“Non-Worthy” Corals[edit | edit source]
Many coral species simply are not worth the effort involved in propagating and planting them. This depends greatly on the goals of your project. Non-reef building corals that don’t add complexity or contribute to usable protective void space might not be worth the effort for projects that have goals emphasizing fish production, but if the goal of your project is to maximize coral diversity, or to replicate natural coral assemblages as much as possible, the extra effort may be justified. In addition, some coral species may already be prevalent at the site, or may naturally re-establish themselves so rapidly that it is inefficient to devote resources to their propagation or transplant. The latter is often the case for many common soft coral species. Propagation is typically the most time consuming and expensive portion of a project, so it is very important to make sure that propagation efforts directly support the project goals. Remember, most properly selected, sited and designed base materials will eventually turn into a natural reef without any assistance at all, propagation and transplant just speeds the process along. Eliminate species that are not worth the effort.
“Impractical” Corals[edit | edit source]
In almost all cases, insufficient resources are available to transplant every coral species desirable for your project. Economics is a common reason to do a genetic coral rescue instead of a re-stabilization. When resources are limited, is your project better served by rescuing one adult colony or by preserving the genetics of a hundred colonies? On one hand, you have one large beautiful colony and on the other hand planting fragments saves more but may take decades or even centuries to reach the size of that one re-stabilized colony. This is a tough question, and it depends on your answers from your project goals. Similarly, there are many coral species that are just not economically suitable for propagation, either because survival rates are low, or costs are too high. Eliminate species that consume more project resources than the benefits they provide.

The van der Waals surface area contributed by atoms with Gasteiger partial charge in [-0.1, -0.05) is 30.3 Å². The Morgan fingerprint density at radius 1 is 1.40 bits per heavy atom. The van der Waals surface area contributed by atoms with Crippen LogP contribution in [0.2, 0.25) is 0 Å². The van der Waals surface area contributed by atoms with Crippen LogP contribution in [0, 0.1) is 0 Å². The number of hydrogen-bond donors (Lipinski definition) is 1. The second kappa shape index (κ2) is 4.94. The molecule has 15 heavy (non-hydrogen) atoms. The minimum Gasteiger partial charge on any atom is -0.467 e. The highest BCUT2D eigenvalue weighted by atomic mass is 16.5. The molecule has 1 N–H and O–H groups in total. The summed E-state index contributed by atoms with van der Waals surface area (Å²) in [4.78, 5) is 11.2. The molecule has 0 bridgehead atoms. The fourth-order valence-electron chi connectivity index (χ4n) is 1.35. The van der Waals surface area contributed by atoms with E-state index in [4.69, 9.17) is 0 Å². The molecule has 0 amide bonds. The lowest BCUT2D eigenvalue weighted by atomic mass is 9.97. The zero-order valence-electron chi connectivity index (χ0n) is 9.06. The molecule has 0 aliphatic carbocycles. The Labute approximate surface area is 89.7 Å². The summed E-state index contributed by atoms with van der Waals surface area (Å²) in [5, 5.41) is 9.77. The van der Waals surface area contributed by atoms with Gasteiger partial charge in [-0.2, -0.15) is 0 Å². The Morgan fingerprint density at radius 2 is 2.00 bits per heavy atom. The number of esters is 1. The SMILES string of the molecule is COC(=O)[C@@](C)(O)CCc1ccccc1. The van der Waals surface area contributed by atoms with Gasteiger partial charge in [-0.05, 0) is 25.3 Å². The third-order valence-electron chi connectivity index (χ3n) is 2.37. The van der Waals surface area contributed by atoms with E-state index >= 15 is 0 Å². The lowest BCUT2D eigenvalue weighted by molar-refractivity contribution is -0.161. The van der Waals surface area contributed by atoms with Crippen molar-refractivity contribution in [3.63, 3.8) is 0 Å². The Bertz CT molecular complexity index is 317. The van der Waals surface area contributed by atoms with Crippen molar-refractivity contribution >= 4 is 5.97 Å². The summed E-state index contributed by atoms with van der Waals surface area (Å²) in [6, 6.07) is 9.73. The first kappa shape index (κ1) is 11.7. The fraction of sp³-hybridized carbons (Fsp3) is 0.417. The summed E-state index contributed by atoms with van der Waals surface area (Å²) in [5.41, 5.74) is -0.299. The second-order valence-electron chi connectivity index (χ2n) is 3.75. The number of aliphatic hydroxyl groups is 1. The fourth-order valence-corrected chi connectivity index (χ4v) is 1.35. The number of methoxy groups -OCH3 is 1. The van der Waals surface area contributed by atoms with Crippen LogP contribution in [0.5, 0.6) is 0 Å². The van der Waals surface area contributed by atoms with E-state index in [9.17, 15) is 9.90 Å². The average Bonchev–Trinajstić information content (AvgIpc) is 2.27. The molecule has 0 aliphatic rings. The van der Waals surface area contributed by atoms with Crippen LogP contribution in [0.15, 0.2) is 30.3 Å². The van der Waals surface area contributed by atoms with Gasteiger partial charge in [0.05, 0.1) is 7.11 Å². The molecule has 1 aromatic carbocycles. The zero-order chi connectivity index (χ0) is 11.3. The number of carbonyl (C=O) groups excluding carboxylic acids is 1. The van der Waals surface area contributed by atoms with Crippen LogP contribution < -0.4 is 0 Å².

“Impossible” Corals[edit | edit source]
Sometimes, you will have to accept the fact that a coral species (or at least some individual colonies) cannot be saved. Some corals cannot be propagated, transplanted or re-stabilized by professionals, much less grassroots organizations. Perhaps there is no stock left after a disaster, or the remaining stock is so diseased or injured that rescue efforts would not be effective. Perhaps the damage is in a place that is too remote or deep to facilitate safe access. In these cases, it is best to devote resources to re-stabilizing, propagating, and rehabilitating colonies that have a higher success rate without posing safety hazards to your team. Eliminate species that are impractical or impossible to save and note whether this applies to individual coral colonies or all colonies of a certain species.
Hard Coral Species Only[edit | edit source]